An emotionally wrenching story of Tilikum, a performing orca that killed several people while in captivity, Blackfish explores our relationship to nature and reveals how little we humans have learned from these highly intelligent and enormously sentient fellow mammals. Director-producer Gabriela Cowperthwaite uses shocking footage and emotional interviews to reveal the extraordinary nature of orcas, their cruelty of captivity, and loss of life due to the pressures brought to bear by the multi-billion dollar sea-park industry.
SeaWorld isn’t happy. ABC news reports that the park issued a statement calling the film “shamefully dishonest, deliberately misleading and scientifically inaccurate”. But Dr Rose, who has written extensively to educate audiences by exposing SeaWorld’s rhetoric, explains that “the facts are what they are, and the facts do not support what SeaWorld is doing, so they’ve always obfuscated the facts”. She adds, “Now, somebody on the outside has brought more transparency to this, and they aren’t used to this.”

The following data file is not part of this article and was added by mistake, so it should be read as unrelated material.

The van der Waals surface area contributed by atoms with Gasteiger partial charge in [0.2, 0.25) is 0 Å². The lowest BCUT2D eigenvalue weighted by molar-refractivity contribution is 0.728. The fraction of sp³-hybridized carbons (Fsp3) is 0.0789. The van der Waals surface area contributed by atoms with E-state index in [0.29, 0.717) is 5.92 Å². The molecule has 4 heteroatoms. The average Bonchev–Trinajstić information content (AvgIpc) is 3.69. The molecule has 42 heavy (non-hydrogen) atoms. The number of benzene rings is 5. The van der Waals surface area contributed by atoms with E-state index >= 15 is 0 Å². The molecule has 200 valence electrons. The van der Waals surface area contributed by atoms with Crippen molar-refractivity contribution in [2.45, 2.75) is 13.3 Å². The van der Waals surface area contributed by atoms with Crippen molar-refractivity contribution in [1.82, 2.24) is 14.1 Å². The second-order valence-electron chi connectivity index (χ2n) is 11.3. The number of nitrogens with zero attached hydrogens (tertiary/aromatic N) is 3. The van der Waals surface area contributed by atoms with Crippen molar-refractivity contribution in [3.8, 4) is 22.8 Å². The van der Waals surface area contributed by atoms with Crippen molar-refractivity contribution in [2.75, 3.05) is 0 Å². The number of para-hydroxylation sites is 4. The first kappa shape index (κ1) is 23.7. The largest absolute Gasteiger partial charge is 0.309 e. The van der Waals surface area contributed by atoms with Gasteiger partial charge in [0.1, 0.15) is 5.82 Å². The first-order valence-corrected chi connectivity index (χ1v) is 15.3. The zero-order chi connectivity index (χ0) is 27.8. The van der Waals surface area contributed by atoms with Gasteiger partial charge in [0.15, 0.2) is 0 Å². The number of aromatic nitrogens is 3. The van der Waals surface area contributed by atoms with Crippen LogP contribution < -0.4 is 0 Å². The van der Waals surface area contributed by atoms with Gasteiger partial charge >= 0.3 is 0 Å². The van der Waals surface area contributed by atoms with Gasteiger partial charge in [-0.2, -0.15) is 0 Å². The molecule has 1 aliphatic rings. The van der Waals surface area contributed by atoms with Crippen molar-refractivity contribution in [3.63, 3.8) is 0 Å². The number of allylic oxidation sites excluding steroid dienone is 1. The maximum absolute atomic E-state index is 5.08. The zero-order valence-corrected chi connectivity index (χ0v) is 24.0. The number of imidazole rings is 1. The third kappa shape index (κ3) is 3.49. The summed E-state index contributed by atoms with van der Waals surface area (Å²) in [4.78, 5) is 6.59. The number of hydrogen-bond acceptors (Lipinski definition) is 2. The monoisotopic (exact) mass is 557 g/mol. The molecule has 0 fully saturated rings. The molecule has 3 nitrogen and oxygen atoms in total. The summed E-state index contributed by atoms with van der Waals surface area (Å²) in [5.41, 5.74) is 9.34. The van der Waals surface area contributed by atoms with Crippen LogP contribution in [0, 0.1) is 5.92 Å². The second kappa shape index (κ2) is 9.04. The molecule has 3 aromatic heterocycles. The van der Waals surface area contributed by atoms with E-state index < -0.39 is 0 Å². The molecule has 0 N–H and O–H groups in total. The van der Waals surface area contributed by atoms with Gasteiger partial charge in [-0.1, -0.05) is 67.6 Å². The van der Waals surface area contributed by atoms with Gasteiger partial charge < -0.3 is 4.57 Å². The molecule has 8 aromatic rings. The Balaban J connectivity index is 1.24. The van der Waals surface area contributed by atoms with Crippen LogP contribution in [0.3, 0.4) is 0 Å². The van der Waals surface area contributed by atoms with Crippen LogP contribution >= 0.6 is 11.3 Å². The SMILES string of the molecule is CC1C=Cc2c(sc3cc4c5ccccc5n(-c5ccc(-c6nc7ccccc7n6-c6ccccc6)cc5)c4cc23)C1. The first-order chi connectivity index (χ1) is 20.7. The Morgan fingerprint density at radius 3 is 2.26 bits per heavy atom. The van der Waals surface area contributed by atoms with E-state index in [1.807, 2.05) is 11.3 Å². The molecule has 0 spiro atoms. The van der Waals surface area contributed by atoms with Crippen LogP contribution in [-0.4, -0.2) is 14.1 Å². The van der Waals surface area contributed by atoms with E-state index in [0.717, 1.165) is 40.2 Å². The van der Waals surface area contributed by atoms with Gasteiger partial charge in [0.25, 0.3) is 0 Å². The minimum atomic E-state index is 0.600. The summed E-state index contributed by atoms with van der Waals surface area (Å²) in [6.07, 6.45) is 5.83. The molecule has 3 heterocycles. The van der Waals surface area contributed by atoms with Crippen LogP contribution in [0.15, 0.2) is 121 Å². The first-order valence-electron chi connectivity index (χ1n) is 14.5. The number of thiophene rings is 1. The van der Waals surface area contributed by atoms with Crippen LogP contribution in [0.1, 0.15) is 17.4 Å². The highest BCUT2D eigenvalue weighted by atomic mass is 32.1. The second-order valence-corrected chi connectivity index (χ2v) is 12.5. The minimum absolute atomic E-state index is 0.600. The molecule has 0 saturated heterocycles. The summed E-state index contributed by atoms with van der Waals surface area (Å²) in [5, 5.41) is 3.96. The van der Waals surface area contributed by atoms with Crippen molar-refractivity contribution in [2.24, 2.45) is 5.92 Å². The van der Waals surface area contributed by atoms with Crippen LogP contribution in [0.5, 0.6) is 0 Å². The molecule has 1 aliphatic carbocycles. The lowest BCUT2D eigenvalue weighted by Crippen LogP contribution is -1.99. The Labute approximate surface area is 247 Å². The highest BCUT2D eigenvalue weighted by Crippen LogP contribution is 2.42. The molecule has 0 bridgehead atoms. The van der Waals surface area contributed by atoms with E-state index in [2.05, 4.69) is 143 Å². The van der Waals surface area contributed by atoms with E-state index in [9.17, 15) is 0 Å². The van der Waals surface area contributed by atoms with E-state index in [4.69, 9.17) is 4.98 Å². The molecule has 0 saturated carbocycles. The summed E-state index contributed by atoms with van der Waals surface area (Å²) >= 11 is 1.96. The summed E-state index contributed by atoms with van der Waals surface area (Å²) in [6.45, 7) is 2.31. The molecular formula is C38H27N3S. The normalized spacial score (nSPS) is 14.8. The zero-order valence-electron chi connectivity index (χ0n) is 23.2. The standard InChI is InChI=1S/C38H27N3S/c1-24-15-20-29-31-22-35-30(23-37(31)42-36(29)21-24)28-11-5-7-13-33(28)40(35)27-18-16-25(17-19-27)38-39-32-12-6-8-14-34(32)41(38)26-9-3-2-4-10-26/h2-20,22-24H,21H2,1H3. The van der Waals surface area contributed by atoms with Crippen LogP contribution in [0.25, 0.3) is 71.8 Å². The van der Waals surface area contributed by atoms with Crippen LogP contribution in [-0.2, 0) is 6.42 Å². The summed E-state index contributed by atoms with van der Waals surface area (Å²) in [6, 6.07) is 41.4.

What may become a PR nightmare for SeaWorld is a lesson in changing policy for the rest of us. Artful and thought-provoking documentaries have the power to put a mirror up to practices that we take for granted. Once our eyes are opened, a coordinated effort to educate citizens and elicit a consumer response can generate the critical mass necessary to dislodge institutionalised practices.
“Maybe people who’ve seen the movie have been contacting SeaWorld, or maybe it was the e-mail blast to film critics that prompted the response,” said Dr Rose. “In any case, SeaWorld has broken its silence and finally issued a formal response to the film.” Of course, change often involves two steps forward and one step back. “Unfortunately, SeaWorld’s response was more rhetoric,” said Dr Rose. “They may not realise this, but the standard response isn’t going to cut it this time. It’s not just PETA. This is becoming mainstream. St Martin’s Press and CNN, to name a few examples, are on this.”
SeaWorld contends that it follows best practices in its orca programme, but in reality SeaWorld has a monopoly on orcas so it sets the best practices. “These are only ‘state of the art’ techniques because they say they are,” says Dr Rose. “Getting accredited by the Association of Zoos & Aquariumsis the gold standard for most zoos, a seal of approval. It you’re not accredited by the AZA, you are sub par,” said Dr Rose. “When it comes to killer whale training (unlike seal or dolphin training), SeaWorld leads. The AZA defers to Sea World.”
Advocacy is not a dirty word. If scientists don't overcome their fear of stigma and controversy, they are part of the problem.